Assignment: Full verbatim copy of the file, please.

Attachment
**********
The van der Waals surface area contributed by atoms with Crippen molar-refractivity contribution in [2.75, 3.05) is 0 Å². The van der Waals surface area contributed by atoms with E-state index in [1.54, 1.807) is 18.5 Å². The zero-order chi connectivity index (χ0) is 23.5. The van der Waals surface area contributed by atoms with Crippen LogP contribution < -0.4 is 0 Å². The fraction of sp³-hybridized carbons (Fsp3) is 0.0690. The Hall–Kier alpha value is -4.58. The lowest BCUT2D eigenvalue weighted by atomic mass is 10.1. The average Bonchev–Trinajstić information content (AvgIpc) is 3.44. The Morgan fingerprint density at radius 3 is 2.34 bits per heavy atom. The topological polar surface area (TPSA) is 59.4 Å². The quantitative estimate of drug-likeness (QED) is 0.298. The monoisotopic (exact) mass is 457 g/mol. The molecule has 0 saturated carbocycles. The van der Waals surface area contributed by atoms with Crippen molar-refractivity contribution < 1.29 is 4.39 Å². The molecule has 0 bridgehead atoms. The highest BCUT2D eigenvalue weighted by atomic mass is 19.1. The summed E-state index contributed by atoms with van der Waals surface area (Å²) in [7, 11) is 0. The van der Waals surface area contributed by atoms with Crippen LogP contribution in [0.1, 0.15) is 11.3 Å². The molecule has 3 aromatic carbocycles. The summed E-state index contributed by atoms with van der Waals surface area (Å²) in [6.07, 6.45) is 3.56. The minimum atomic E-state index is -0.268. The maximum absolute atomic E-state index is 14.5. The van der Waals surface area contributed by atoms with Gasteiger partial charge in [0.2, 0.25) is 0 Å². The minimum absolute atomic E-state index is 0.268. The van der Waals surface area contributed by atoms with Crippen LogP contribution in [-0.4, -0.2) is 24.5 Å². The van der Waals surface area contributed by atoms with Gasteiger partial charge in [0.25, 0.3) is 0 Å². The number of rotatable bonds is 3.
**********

The van der Waals surface area contributed by atoms with Crippen molar-refractivity contribution in [2.75, 3.05) is 0 Å². The van der Waals surface area contributed by atoms with E-state index in [1.54, 1.807) is 18.5 Å². The zero-order chi connectivity index (χ0) is 23.5. The van der Waals surface area contributed by atoms with Crippen LogP contribution < -0.4 is 0 Å². The fraction of sp³-hybridized carbons (Fsp3) is 0.0690. The Hall–Kier alpha value is -4.58. The lowest BCUT2D eigenvalue weighted by atomic mass is 10.1. The average Bonchev–Trinajstić information content (AvgIpc) is 3.44. The Morgan fingerprint density at radius 3 is 2.34 bits per heavy atom. The topological polar surface area (TPSA) is 59.4 Å². The quantitative estimate of drug-likeness (QED) is 0.298. The monoisotopic (exact) mass is 457 g/mol. The molecule has 0 saturated carbocycles. The van der Waals surface area contributed by atoms with Crippen molar-refractivity contribution < 1.29 is 4.39 Å². The molecule has 0 bridgehead atoms. The highest BCUT2D eigenvalue weighted by atomic mass is 19.1. The summed E-state index contributed by atoms with van der Waals surface area (Å²) in [7, 11) is 0. The van der Waals surface area contributed by atoms with Crippen LogP contribution in [0.1, 0.15) is 11.3 Å². The molecule has 3 aromatic carbocycles. The summed E-state index contributed by atoms with van der Waals surface area (Å²) in [6.07, 6.45) is 3.56. The minimum atomic E-state index is -0.268. The maximum absolute atomic E-state index is 14.5. The van der Waals surface area contributed by atoms with Gasteiger partial charge in [0.2, 0.25) is 0 Å². The minimum absolute atomic E-state index is 0.268. The van der Waals surface area contributed by atoms with Crippen LogP contribution in [-0.4, -0.2) is 24.5 Å². The van der Waals surface area contributed by atoms with Gasteiger partial charge in [0.25, 0.3) is 0 Å². The number of rotatable bonds is 3.